Outcomes After Resection of Postchemotherapy Residual Neck Mass in Patients With Germ Cell Tumors—An Update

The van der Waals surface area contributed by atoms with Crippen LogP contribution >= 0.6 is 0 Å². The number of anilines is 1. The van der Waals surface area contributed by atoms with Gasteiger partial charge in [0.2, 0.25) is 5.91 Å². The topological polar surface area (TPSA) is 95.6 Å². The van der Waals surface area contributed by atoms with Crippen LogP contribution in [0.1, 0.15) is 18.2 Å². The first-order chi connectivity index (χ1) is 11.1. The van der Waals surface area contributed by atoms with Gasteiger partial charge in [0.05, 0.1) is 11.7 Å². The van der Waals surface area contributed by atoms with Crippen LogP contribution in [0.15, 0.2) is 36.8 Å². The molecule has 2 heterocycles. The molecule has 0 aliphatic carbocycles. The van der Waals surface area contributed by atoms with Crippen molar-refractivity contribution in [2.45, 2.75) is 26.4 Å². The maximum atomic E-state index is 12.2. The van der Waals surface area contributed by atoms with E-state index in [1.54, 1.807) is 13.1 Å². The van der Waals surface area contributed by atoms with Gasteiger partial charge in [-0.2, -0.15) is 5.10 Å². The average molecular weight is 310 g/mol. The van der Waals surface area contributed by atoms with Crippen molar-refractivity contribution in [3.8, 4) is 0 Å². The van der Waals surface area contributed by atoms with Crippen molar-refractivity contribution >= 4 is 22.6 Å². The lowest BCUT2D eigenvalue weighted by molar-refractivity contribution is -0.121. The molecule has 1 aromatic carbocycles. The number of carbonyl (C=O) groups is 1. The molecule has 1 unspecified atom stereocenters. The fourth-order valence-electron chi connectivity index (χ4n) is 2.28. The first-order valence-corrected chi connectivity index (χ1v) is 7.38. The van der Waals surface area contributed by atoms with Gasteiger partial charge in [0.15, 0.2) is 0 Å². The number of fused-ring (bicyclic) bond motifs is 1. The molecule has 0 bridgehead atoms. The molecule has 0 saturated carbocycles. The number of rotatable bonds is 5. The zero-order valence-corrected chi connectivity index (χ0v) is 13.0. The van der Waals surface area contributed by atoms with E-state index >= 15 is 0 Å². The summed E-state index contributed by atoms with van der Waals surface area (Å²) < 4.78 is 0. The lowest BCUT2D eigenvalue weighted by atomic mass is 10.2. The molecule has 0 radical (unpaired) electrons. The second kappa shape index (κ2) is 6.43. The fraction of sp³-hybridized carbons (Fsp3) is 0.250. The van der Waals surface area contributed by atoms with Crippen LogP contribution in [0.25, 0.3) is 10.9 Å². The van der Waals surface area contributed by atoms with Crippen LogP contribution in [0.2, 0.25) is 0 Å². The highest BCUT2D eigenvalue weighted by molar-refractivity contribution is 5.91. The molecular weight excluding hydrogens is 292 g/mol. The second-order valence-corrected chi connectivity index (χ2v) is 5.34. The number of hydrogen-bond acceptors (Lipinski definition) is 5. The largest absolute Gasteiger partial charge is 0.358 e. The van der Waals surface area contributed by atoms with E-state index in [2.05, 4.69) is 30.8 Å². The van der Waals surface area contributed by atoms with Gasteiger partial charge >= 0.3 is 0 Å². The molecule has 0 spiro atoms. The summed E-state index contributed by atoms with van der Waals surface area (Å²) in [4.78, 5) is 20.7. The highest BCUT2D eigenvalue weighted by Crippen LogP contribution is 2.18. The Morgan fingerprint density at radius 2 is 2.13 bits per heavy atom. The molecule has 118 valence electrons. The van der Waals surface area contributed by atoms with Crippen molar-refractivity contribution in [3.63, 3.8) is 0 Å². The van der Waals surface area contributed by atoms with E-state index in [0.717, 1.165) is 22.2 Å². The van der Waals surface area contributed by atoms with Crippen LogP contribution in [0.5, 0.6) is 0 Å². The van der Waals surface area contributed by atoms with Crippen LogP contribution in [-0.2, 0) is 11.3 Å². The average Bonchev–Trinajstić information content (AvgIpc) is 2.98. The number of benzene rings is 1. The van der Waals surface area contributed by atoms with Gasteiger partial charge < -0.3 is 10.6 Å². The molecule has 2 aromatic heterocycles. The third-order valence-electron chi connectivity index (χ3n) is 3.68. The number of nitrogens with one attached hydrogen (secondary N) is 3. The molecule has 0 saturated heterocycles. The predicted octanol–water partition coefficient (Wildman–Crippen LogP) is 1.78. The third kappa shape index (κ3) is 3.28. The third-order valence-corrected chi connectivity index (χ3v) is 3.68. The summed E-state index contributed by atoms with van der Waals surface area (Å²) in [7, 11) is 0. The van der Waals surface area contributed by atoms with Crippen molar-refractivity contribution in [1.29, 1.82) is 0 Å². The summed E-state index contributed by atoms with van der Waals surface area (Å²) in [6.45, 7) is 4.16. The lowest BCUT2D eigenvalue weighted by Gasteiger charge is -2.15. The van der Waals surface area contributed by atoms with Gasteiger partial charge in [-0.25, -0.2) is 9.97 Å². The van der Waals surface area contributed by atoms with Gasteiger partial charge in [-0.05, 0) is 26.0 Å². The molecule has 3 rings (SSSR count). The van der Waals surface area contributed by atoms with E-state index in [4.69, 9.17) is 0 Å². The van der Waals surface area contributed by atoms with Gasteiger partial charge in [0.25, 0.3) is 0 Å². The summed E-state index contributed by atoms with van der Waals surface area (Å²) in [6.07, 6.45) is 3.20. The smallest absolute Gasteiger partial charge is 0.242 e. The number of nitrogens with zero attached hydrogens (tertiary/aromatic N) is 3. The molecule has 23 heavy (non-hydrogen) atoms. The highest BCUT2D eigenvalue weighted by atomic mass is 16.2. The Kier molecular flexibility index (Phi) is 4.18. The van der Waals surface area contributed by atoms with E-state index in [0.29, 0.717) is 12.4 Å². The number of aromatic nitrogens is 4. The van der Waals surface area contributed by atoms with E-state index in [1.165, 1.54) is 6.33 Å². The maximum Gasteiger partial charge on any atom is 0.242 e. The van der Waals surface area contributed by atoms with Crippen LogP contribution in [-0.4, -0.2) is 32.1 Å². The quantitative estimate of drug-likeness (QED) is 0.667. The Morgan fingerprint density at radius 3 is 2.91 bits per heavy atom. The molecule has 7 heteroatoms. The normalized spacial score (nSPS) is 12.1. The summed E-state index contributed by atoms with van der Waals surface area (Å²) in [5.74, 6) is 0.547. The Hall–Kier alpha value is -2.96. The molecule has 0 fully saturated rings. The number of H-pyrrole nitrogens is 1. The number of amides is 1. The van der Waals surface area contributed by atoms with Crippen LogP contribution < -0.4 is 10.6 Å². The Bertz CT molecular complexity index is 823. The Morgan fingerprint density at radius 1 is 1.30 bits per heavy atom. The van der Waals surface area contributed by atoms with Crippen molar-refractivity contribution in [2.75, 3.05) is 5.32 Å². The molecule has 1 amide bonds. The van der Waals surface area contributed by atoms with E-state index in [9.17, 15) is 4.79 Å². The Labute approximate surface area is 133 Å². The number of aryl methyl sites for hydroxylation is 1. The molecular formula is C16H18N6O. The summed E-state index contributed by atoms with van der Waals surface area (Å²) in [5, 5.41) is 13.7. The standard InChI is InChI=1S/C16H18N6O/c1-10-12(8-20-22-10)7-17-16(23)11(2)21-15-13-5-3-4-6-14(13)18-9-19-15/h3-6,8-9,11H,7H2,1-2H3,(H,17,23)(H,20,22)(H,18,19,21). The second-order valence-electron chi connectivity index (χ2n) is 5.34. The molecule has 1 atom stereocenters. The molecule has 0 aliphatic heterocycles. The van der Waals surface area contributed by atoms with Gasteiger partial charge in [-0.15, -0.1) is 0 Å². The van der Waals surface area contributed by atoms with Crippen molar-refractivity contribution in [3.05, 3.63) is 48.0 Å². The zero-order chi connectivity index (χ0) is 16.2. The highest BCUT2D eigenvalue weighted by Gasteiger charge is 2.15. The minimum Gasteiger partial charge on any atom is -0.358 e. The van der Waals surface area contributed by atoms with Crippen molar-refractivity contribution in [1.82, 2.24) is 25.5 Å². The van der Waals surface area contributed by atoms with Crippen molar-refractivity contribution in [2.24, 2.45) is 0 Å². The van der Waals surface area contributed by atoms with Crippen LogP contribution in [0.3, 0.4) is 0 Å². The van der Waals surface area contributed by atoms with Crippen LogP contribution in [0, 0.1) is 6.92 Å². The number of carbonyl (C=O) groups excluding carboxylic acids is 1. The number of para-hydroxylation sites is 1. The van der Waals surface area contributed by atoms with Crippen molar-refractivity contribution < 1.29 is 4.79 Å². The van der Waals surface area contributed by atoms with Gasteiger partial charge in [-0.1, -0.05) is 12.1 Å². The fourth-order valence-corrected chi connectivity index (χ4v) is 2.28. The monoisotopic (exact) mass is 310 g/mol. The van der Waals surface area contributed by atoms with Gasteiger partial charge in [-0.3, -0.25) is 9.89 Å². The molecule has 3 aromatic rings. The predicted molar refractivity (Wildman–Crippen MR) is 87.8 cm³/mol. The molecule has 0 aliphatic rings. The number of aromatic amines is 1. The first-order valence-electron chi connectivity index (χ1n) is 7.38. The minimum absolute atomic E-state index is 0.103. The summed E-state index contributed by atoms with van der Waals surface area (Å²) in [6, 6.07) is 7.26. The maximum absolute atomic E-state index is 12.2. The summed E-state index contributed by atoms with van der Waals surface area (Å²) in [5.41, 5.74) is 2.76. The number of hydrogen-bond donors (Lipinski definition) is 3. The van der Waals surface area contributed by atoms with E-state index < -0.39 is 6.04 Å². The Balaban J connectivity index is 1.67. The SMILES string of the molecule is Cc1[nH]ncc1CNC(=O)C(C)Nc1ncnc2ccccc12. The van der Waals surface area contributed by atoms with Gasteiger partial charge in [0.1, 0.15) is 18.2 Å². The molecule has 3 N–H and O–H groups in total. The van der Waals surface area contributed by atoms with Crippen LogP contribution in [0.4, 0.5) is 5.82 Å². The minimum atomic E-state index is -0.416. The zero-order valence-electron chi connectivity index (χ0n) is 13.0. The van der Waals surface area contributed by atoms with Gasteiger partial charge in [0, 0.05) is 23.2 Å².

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OBJECTIVE: To examine histologic findings and clinical outcomes of patients who underwent neck dissection for residual neck masses. METHODS: From 1987 to 2008, 968 postchemotherapy retroperitoneal lymph node dissections (RPLND) were performed at our institution. We identified 41 of these patients who underwent a postchemotherapy residual neck mass resection. RESULTS: Thirty-nine patients presented with primary testis, one with retroperitoneal, and one with mediastinal GCT. Teratoma was present in 54% of patients at diagnosis. During the neck dissection, 23 (56.1%) patients had teratoma, 14 (34.2%) had fibrosis, three (7.3%) had viable GCT, and one had benign lymph nodes. There was histologic discordance between the neck and the RPLND in 22.5% of patients and between the neck and other extraretroperitoneal resection sites in 26.5% of patients. At a median follow-up of 49.5 months from diagnosis, 16 patients had recurrence, and seven had died of testis cancer. No patient had recurrence in the neck. Five of seven patients with residual viable cancer at extraretroperitoneal resection sites died of disease compared with two of 23 with teratoma and none with fibrosis (P = .0005). CONCLUSIONS: Resection of residual postchemotherapy neck masses is indicated because of the high incidence of viable tumor or teratoma in the residual mass and the inability to accurately predict the histology of the neck masses. Resection of residual neck masses leads to excellent local control and can contribute to long-term disease control and survival.
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